Mumbai, 06 Nov: Manoj Jarange-Patil, a prominent Maratha quota activist, recently ended his second phase of 9 – day indefinite hunger strike on November 2, after engaging in discussions with a government team. Jarange-Patil had initiated the hunger strike in support of the Maratha quota demand. During his strike, he was visited by a team of retired high court judges, including Sandeep Shinde and M. G. Gaikwad, along with other officials. Although he decided to halt his fast, he emphasized that the state’s chain of protests and agitation would persist. Furthermore, he issued a warning, stating that if the promises made regarding the Maratha quota demand were not kept, Marathas from across the state would resort to protests again in Mumbai after January 3, 2024.
The concept of reservation as a policy aims to rectify injustices faced by certain marginalized groups. However, it has been a topic of debate due to the challenges it presents in achieving absolute equality.
The Maratha community traces its origins among the 96 different clans. Although various historians have defined these clans differently, the Indian government established an authoritative list in 1956.
The Indian Constitution recommends reservations for Scheduled Castes (SC), Scheduled Tribes (ST), and Other Backward Classes (OBC) like Mali, Teli, Dhangar etc. based on social and educational backwardness. Kunbi, a subcaste of Marathas, already gets reservation benefits under OBC category although Marathas are considered socially forward, and no special initiatives were taken to uplift them within this framework. Ironically, during the 1960s, some Maratha leaders and organizations opposed the reservation system, which created anti-Maratha sentiments in the minds of intellectuals and the judicial community.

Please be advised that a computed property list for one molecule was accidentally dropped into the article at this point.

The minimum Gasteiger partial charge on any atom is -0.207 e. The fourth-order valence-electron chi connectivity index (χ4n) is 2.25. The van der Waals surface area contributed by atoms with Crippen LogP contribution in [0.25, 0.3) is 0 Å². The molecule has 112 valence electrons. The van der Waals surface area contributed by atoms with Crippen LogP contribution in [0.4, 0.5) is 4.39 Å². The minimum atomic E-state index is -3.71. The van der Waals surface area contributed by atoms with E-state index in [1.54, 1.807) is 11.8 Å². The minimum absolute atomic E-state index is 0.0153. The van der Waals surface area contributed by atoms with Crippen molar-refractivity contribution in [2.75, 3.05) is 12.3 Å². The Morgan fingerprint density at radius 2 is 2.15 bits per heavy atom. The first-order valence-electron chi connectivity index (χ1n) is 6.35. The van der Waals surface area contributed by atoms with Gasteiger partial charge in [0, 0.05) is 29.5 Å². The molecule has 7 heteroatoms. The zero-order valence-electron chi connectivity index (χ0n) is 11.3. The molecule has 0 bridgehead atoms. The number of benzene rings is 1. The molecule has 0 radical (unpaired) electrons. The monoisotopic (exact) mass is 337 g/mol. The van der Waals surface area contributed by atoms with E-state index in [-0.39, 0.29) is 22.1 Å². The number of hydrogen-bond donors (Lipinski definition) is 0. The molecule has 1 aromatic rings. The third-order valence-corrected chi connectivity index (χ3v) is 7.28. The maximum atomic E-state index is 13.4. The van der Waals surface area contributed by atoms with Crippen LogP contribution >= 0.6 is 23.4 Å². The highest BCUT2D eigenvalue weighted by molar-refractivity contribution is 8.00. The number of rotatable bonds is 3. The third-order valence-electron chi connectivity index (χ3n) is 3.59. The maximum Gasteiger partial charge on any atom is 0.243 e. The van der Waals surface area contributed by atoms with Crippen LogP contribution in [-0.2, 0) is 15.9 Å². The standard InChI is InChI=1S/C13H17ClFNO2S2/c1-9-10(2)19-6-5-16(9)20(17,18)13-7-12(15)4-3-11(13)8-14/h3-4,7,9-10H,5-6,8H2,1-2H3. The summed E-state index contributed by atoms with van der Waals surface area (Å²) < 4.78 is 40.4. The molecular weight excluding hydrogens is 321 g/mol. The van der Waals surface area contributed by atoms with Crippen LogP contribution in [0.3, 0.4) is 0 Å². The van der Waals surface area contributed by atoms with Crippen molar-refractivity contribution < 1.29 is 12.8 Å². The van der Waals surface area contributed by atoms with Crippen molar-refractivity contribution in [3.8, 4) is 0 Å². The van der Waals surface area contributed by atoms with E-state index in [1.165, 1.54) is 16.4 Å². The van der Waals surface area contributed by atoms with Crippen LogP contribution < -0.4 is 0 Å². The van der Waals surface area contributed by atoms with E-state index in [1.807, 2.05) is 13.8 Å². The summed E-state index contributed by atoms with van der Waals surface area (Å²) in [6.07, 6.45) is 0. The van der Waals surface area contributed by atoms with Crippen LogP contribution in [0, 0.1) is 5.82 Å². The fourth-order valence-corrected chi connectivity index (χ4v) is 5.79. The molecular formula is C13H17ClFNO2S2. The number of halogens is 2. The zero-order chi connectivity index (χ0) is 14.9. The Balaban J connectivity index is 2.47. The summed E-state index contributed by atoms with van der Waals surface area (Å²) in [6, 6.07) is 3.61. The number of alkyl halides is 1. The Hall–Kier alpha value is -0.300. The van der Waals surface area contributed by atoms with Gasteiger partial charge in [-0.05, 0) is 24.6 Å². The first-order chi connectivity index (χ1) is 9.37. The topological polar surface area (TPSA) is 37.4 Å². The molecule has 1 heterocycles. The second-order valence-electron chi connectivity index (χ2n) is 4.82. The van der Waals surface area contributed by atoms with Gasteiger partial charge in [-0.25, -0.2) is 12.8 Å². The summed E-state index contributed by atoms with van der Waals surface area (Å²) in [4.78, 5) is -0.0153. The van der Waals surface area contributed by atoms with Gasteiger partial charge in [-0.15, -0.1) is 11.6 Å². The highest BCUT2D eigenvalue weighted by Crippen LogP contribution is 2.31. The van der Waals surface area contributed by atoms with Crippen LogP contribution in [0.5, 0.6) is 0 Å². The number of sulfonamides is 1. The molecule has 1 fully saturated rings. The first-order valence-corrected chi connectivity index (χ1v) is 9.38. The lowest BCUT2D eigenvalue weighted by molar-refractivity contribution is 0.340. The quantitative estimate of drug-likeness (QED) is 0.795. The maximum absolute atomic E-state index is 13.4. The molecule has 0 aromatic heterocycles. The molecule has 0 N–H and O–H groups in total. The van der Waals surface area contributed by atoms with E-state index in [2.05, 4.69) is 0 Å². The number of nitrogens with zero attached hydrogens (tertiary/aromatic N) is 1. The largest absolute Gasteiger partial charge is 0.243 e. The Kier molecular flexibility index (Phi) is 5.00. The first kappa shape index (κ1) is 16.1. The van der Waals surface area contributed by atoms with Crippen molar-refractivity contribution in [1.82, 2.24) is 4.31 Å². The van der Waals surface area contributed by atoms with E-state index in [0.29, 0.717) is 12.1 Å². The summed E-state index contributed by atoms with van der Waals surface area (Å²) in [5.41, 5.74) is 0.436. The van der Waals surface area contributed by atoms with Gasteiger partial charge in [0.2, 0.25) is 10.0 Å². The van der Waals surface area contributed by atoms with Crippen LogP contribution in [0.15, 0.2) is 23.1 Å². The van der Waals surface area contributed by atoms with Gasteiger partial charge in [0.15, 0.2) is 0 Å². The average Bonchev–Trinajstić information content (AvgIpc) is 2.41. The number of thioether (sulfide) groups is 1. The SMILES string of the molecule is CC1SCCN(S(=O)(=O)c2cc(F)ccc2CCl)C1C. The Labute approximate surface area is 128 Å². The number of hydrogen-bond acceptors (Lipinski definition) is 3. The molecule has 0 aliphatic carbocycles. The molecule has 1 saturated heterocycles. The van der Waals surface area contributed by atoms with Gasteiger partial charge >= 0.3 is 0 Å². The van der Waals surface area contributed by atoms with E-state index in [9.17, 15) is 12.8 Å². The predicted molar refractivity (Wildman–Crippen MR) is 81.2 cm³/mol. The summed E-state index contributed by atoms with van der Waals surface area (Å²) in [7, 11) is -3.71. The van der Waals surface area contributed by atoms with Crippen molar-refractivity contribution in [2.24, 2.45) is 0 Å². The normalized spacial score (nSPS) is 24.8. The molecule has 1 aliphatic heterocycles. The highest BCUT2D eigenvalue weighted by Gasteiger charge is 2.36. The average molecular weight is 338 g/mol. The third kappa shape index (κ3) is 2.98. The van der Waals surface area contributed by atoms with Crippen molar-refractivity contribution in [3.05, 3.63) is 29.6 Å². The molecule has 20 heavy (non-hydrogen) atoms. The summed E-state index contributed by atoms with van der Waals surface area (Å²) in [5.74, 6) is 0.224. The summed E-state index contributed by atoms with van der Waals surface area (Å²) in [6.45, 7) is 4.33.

The issue of Maratha reservations resurfaced publicly as a hunger strike in Maharashtra from August 29 to September 14, posing a significant political challenge for the Eknath Shinde and Devendra Fadnavis-led BJP government.
With increasing agrarian distress, as evidenced by the rising number of farmer suicides, Marathas are compelled to seek enhanced representation in higher education and the service sector of the economy, which includes professionals such as architects, doctors, lawyers, teachers, and engineers.
Marathas facing farm distress, often due to low yields from small landholdings and recurring droughts, are the driving force behind the demand for reservations. This is particularly evident in the Marathwada region, which has become the epicenter of the Maratha caste agitation.
In 2014, the Bombay High Court invalidated the previous Congress-NCP government’s decision to grant 16% reservation to Marathas in jobs and education. The court was responding positively to a Public Interest Litigation that questioned the timing of the notification, which was issued just months before the 2014 Maharashtra assembly elections.
Subsequently, the Maratha reservation faced legal challenges, leading to the Supreme Court’s Constitution bench in May 2021 striking down the law passed by the Maharashtra government in 2018 that provided for Maratha reservations.
In response to the ongoing agitation, the government is considering granting reservations to Marathas in the Marathwada region by providing them with Kunbi certificates. However, Jarange – Patil insists that the protests will not cease until all Marathas in Maharashtra receive the benefits of reservation.
Written by St Pauls Insitute (SPICE) postgraduate journalism students, Anupama Alok Ghosh and Yukta Sakpal
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